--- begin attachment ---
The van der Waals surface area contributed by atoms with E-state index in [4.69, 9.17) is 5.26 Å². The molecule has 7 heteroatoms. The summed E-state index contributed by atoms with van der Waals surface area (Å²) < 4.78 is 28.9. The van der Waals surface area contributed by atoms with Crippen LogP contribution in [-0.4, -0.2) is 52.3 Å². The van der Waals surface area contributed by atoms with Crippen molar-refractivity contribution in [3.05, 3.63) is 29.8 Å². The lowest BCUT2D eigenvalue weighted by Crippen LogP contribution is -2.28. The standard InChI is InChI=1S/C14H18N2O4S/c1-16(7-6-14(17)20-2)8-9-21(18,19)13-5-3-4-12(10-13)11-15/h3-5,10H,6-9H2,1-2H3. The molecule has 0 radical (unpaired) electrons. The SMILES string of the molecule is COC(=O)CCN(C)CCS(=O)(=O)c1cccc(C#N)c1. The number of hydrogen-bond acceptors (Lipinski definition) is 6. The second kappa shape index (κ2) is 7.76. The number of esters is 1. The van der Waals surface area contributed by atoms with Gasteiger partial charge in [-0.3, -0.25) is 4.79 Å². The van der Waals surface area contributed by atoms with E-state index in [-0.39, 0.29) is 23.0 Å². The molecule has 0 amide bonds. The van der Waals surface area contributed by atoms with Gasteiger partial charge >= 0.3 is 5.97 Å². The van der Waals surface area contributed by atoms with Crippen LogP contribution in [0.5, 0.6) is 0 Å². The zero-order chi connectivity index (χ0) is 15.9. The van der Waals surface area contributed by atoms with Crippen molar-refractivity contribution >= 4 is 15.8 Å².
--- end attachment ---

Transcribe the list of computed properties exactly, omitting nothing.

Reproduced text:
The van der Waals surface area contributed by atoms with E-state index in [4.69, 9.17) is 5.26 Å². The molecule has 7 heteroatoms. The summed E-state index contributed by atoms with van der Waals surface area (Å²) < 4.78 is 28.9. The van der Waals surface area contributed by atoms with Crippen LogP contribution in [-0.4, -0.2) is 52.3 Å². The van der Waals surface area contributed by atoms with Crippen molar-refractivity contribution in [3.05, 3.63) is 29.8 Å². The lowest BCUT2D eigenvalue weighted by Crippen LogP contribution is -2.28. The standard InChI is InChI=1S/C14H18N2O4S/c1-16(7-6-14(17)20-2)8-9-21(18,19)13-5-3-4-12(10-13)11-15/h3-5,10H,6-9H2,1-2H3. The molecule has 0 radical (unpaired) electrons. The SMILES string of the molecule is COC(=O)CCN(C)CCS(=O)(=O)c1cccc(C#N)c1. The number of hydrogen-bond acceptors (Lipinski definition) is 6. The second kappa shape index (κ2) is 7.76. The number of esters is 1. The van der Waals surface area contributed by atoms with Gasteiger partial charge in [-0.3, -0.25) is 4.79 Å². The van der Waals surface area contributed by atoms with E-state index in [-0.39, 0.29) is 23.0 Å². The molecule has 0 amide bonds. The van der Waals surface area contributed by atoms with Gasteiger partial charge >= 0.3 is 5.97 Å². The van der Waals surface area contributed by atoms with Crippen LogP contribution in [0.5, 0.6) is 0 Å². The zero-order chi connectivity index (χ0) is 15.9. The van der Waals surface area contributed by atoms with Crippen molar-refractivity contribution >= 4 is 15.8 Å².